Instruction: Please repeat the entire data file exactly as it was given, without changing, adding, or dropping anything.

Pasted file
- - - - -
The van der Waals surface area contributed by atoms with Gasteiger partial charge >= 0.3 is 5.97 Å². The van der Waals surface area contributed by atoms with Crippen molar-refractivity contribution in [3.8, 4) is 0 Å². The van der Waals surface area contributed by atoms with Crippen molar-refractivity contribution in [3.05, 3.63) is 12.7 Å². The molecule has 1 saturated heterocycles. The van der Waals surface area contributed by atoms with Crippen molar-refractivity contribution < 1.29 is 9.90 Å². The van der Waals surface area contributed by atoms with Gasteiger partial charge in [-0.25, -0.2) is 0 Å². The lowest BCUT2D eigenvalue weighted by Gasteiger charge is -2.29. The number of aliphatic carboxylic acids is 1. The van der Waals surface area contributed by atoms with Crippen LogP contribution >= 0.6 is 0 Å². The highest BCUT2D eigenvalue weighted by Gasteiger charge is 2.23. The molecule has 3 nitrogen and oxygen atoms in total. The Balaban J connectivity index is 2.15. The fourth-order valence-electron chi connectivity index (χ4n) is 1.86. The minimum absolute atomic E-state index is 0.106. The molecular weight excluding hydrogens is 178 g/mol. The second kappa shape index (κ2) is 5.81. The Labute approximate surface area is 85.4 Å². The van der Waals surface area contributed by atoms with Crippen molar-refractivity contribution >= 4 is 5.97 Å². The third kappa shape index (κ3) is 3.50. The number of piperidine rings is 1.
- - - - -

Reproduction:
The van der Waals surface area contributed by atoms with Gasteiger partial charge >= 0.3 is 5.97 Å². The van der Waals surface area contributed by atoms with Crippen molar-refractivity contribution in [3.8, 4) is 0 Å². The van der Waals surface area contributed by atoms with Crippen molar-refractivity contribution in [3.05, 3.63) is 12.7 Å². The molecule has 1 saturated heterocycles. The van der Waals surface area contributed by atoms with Crippen molar-refractivity contribution < 1.29 is 9.90 Å². The van der Waals surface area contributed by atoms with Gasteiger partial charge in [-0.25, -0.2) is 0 Å². The lowest BCUT2D eigenvalue weighted by Gasteiger charge is -2.29. The number of aliphatic carboxylic acids is 1. The van der Waals surface area contributed by atoms with Crippen LogP contribution >= 0.6 is 0 Å². The highest BCUT2D eigenvalue weighted by Gasteiger charge is 2.23. The molecule has 3 nitrogen and oxygen atoms in total. The Balaban J connectivity index is 2.15. The fourth-order valence-electron chi connectivity index (χ4n) is 1.86. The minimum absolute atomic E-state index is 0.106. The molecular weight excluding hydrogens is 178 g/mol. The second kappa shape index (κ2) is 5.81. The Labute approximate surface area is 85.4 Å². The van der Waals surface area contributed by atoms with Crippen molar-refractivity contribution >= 4 is 5.97 Å². The third kappa shape index (κ3) is 3.50. The number of piperidine rings is 1.